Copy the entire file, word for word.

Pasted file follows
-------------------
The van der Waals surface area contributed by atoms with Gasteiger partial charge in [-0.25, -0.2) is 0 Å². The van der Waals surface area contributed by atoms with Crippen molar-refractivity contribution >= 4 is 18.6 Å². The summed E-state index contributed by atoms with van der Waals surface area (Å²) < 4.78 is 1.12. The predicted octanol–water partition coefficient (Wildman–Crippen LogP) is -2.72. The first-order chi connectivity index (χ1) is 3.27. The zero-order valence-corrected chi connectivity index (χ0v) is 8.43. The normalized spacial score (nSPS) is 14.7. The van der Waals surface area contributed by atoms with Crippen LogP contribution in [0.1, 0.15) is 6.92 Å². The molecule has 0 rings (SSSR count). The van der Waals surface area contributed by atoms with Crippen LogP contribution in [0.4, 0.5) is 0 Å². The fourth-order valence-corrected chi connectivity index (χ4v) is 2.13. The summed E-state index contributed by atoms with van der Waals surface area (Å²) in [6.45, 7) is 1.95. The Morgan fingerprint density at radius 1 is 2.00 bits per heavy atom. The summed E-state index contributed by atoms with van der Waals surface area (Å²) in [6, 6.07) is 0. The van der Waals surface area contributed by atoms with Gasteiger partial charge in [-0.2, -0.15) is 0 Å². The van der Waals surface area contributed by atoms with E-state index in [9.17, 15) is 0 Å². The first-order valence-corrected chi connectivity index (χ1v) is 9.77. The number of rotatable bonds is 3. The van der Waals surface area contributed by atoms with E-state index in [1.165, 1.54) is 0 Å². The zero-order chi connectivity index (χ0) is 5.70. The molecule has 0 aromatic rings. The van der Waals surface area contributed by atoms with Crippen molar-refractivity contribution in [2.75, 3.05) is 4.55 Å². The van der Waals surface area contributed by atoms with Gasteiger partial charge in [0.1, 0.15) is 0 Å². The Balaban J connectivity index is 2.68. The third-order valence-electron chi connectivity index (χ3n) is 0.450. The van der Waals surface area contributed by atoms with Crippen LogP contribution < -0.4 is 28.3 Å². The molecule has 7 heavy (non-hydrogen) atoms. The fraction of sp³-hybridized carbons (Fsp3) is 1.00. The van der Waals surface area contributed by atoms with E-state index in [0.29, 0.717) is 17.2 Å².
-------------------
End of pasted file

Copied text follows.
The van der Waals surface area contributed by atoms with Gasteiger partial charge in [-0.25, -0.2) is 0 Å². The van der Waals surface area contributed by atoms with Crippen molar-refractivity contribution >= 4 is 18.6 Å². The summed E-state index contributed by atoms with van der Waals surface area (Å²) < 4.78 is 1.12. The predicted octanol–water partition coefficient (Wildman–Crippen LogP) is -2.72. The first-order chi connectivity index (χ1) is 3.27. The zero-order valence-corrected chi connectivity index (χ0v) is 8.43. The normalized spacial score (nSPS) is 14.7. The van der Waals surface area contributed by atoms with Crippen LogP contribution in [0.1, 0.15) is 6.92 Å². The molecule has 0 rings (SSSR count). The van der Waals surface area contributed by atoms with Crippen LogP contribution in [0.4, 0.5) is 0 Å². The fourth-order valence-corrected chi connectivity index (χ4v) is 2.13. The summed E-state index contributed by atoms with van der Waals surface area (Å²) in [6.45, 7) is 1.95. The Morgan fingerprint density at radius 1 is 2.00 bits per heavy atom. The summed E-state index contributed by atoms with van der Waals surface area (Å²) in [6, 6.07) is 0. The van der Waals surface area contributed by atoms with Gasteiger partial charge in [-0.2, -0.15) is 0 Å². The van der Waals surface area contributed by atoms with E-state index in [9.17, 15) is 0 Å². The first-order valence-corrected chi connectivity index (χ1v) is 9.77. The number of rotatable bonds is 3. The van der Waals surface area contributed by atoms with E-state index in [1.165, 1.54) is 0 Å². The zero-order chi connectivity index (χ0) is 5.70. The molecule has 0 aromatic rings. The van der Waals surface area contributed by atoms with Crippen molar-refractivity contribution in [2.75, 3.05) is 4.55 Å². The van der Waals surface area contributed by atoms with Gasteiger partial charge in [0.1, 0.15) is 0 Å². The Balaban J connectivity index is 2.68. The third-order valence-electron chi connectivity index (χ3n) is 0.450. The van der Waals surface area contributed by atoms with Crippen LogP contribution < -0.4 is 28.3 Å². The molecule has 7 heavy (non-hydrogen) atoms. The fraction of sp³-hybridized carbons (Fsp3) is 1.00. The van der Waals surface area contributed by atoms with E-state index in [0.29, 0.717) is 17.2 Å².